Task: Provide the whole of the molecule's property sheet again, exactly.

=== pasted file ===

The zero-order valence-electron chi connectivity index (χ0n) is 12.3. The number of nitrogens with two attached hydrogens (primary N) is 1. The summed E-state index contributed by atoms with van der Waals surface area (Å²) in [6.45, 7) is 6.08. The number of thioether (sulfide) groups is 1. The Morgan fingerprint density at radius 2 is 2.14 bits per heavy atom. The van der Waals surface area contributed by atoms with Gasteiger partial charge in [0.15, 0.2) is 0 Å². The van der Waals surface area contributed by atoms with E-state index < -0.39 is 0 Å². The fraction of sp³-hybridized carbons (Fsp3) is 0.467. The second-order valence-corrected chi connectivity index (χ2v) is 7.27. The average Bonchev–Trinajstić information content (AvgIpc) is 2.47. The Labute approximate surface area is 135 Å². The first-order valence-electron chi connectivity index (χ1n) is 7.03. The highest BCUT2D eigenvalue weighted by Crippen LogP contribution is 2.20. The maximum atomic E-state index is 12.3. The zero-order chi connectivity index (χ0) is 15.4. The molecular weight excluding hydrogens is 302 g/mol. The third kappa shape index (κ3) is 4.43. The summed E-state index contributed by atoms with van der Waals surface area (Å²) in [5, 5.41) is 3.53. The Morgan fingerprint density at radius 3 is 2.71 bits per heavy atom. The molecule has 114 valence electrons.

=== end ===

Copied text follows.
The zero-order valence-electron chi connectivity index (χ0n) is 12.3. The number of nitrogens with two attached hydrogens (primary N) is 1. The summed E-state index contributed by atoms with van der Waals surface area (Å²) in [6.45, 7) is 6.08. The number of thioether (sulfide) groups is 1. The Morgan fingerprint density at radius 2 is 2.14 bits per heavy atom. The van der Waals surface area contributed by atoms with Gasteiger partial charge in [0.15, 0.2) is 0 Å². The van der Waals surface area contributed by atoms with E-state index < -0.39 is 0 Å². The fraction of sp³-hybridized carbons (Fsp3) is 0.467. The second-order valence-corrected chi connectivity index (χ2v) is 7.27. The average Bonchev–Trinajstić information content (AvgIpc) is 2.47. The Labute approximate surface area is 135 Å². The first-order valence-electron chi connectivity index (χ1n) is 7.03. The highest BCUT2D eigenvalue weighted by Crippen LogP contribution is 2.20. The maximum atomic E-state index is 12.3. The zero-order chi connectivity index (χ0) is 15.4. The molecular weight excluding hydrogens is 302 g/mol. The third kappa shape index (κ3) is 4.43. The summed E-state index contributed by atoms with van der Waals surface area (Å²) in [5, 5.41) is 3.53. The Morgan fingerprint density at radius 3 is 2.71 bits per heavy atom. The molecule has 114 valence electrons.